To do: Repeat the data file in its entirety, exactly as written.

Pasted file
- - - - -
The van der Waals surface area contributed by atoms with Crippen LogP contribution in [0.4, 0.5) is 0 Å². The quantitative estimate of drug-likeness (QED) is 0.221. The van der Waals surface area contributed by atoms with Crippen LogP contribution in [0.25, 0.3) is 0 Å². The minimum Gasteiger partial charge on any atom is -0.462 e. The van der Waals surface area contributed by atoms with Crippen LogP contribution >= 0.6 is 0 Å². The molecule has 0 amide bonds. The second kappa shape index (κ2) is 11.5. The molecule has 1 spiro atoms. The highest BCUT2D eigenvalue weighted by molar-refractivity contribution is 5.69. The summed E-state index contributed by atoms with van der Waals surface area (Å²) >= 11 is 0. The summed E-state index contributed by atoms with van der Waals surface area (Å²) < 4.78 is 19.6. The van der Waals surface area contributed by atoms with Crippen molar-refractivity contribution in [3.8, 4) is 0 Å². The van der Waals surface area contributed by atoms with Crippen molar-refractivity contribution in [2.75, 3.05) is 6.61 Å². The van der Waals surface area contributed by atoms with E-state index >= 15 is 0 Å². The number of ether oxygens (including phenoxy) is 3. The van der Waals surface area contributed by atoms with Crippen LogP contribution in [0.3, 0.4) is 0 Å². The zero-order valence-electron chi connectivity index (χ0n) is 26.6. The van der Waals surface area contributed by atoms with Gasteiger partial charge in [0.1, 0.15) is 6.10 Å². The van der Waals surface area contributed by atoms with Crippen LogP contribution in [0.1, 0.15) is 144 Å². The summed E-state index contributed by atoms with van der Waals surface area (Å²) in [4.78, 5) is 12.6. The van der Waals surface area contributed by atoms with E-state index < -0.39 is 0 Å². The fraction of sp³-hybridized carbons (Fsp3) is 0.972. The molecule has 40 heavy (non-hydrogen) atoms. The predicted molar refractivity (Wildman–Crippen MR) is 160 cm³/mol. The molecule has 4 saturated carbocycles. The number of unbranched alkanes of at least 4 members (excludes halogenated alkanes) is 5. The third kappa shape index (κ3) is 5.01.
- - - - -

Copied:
The van der Waals surface area contributed by atoms with Crippen LogP contribution in [0.4, 0.5) is 0 Å². The quantitative estimate of drug-likeness (QED) is 0.221. The van der Waals surface area contributed by atoms with Crippen LogP contribution in [0.25, 0.3) is 0 Å². The minimum Gasteiger partial charge on any atom is -0.462 e. The van der Waals surface area contributed by atoms with Crippen LogP contribution >= 0.6 is 0 Å². The molecule has 0 amide bonds. The second kappa shape index (κ2) is 11.5. The molecule has 1 spiro atoms. The highest BCUT2D eigenvalue weighted by molar-refractivity contribution is 5.69. The summed E-state index contributed by atoms with van der Waals surface area (Å²) >= 11 is 0. The summed E-state index contributed by atoms with van der Waals surface area (Å²) < 4.78 is 19.6. The van der Waals surface area contributed by atoms with Crippen molar-refractivity contribution in [3.8, 4) is 0 Å². The van der Waals surface area contributed by atoms with Crippen molar-refractivity contribution in [2.75, 3.05) is 6.61 Å². The van der Waals surface area contributed by atoms with E-state index >= 15 is 0 Å². The number of ether oxygens (including phenoxy) is 3. The van der Waals surface area contributed by atoms with Crippen LogP contribution in [0.3, 0.4) is 0 Å². The zero-order valence-electron chi connectivity index (χ0n) is 26.6. The van der Waals surface area contributed by atoms with Gasteiger partial charge in [0.1, 0.15) is 6.10 Å². The van der Waals surface area contributed by atoms with Crippen LogP contribution in [0.1, 0.15) is 144 Å². The summed E-state index contributed by atoms with van der Waals surface area (Å²) in [4.78, 5) is 12.6. The van der Waals surface area contributed by atoms with E-state index < -0.39 is 0 Å². The fraction of sp³-hybridized carbons (Fsp3) is 0.972. The molecule has 40 heavy (non-hydrogen) atoms. The predicted molar refractivity (Wildman–Crippen MR) is 160 cm³/mol. The molecule has 4 saturated carbocycles. The number of unbranched alkanes of at least 4 members (excludes halogenated alkanes) is 5. The third kappa shape index (κ3) is 5.01.